This is the moment when the second level, represented by Article 28 of the AI Act, kicks in. It is based on the realization that a contemporary AI system is highly complex and involves so many different market actors that the compliance with the AI Act should be spread on many shoulders. The European Parliament wanted to avoid a situation in which only the European ‘downstream’ providers of the AI system that is placed on the market need to care about compliance with the AI Act. Those companies should of course carry most of the regulatory burden but other market actors should at least assist them and share all the required information that is needed to become compliant.
I think they have a point, which is why I, in principle, also share some of the concerns recently mentioned by President Macron. It is a pity that the European Union did not stick to its early ideas of how to become a global leader in AI. When the European Commission presented the AI White Paper in 2020, it proposed the establishment of an ecosystem of trust (regulatory framework to make AI safe) and an ecosystem of excellence (measure to promote innovation and deployment of AI). The document was clear that we need both if we want to reach our ambitions in AI.
The AI Act is however very one-sided: within its 85 articles, 2 to 3 concern innovation and the rest addresses the risks posed by AI and how to tackle them. There are of course significant risks that AI is posing and which have already been materialised. But AI could also help us to overcome important challenges like climate change, starvation etc. Those positive use cases hardly play a role. Moreover, not much is being said about how to boost innovation and to make it worthwhile to invest in AI. To be fair, the Commission did propose together with the AI Act a communication, called the AI coordinated plan, which tries to push for an ecosystem of excellence. It lists ways of how to become more innovative. The problem is that the coordinated plan was not binding. This is why it led to 27 different national AI strategies, causing even more fragmentation and legal uncertainty within the EU.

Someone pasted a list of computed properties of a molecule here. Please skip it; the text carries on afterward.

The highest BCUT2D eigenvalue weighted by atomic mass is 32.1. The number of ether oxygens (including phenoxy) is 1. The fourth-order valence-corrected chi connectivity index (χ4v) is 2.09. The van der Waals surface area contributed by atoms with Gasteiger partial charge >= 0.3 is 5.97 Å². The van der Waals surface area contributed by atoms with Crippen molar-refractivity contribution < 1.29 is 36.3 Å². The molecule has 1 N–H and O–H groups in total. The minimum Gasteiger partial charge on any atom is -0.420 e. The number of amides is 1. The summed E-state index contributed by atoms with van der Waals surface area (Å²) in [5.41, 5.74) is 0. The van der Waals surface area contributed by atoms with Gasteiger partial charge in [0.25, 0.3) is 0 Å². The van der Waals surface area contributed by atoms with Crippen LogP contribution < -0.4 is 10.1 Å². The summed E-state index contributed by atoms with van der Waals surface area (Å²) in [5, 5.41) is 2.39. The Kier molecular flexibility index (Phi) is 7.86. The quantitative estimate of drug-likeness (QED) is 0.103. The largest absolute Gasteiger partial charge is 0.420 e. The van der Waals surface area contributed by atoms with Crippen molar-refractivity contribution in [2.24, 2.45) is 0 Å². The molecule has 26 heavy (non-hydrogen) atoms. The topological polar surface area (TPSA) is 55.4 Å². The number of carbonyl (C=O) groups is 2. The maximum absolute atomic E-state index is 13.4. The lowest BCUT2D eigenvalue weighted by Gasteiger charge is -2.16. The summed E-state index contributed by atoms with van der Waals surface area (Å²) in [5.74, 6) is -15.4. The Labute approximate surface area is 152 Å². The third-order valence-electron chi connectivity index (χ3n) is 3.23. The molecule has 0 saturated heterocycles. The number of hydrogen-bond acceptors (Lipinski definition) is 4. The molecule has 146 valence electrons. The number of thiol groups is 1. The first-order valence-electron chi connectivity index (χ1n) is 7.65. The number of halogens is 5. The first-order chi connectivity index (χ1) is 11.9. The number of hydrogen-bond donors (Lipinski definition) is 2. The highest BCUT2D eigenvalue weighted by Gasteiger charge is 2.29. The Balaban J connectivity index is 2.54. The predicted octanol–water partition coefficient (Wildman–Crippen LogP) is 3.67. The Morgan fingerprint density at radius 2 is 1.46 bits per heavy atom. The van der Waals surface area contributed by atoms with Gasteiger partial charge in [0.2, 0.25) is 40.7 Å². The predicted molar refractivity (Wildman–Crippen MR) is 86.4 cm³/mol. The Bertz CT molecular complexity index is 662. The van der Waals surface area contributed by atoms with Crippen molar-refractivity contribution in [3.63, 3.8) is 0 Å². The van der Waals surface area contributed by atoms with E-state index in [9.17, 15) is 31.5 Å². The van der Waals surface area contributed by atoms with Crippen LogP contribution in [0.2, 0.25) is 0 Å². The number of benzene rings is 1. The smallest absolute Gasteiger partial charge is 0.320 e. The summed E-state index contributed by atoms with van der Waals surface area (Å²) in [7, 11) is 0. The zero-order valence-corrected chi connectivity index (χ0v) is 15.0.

At this moment, no one can respond to this question with certainty. What is increasing the chances of a second Brussels effect is that the AI Act is based on internationally agreed concepts like transparency, human oversight, or fairness. It is important to underline in this regard that the AI Act is not a European intervention. It draws back heavily on the excellent preparation work of organisations such as the OECD. Those have helped to establish a kind of common understanding across the globe over the past two decades. If the AI Act manages to translate those internationally agreed principles for the first time in a concrete law, especially if it is done in a meaningful and balanced way, many non-European countries will indeed follow. They will design very similar AI laws.
The issue with this positive outlook is that the EU has recently moved quite a bit away from what has been discussed internationally. Council and Parliament have reshaped the AI Act and added items that match very unique EU requirements. This development makes it more and more difficult for other countries to understand our AI rules but also to integrate them in their legal system.
In the end, the most likely situation is that, like with the GDPR, other countries will cherry pick certain parts of the EU AI Act that fit for them, while ignoring the rest. Maybe they will even take some time to closely monitor which parts are working and which parts are failing in the EU, trying not to repeat the same mistakes. We saw something similar happening with the GDPR. Take California for instance, which has a GDPR-like data protection law but only took on board those parts that makes sense in the Western state of the USA.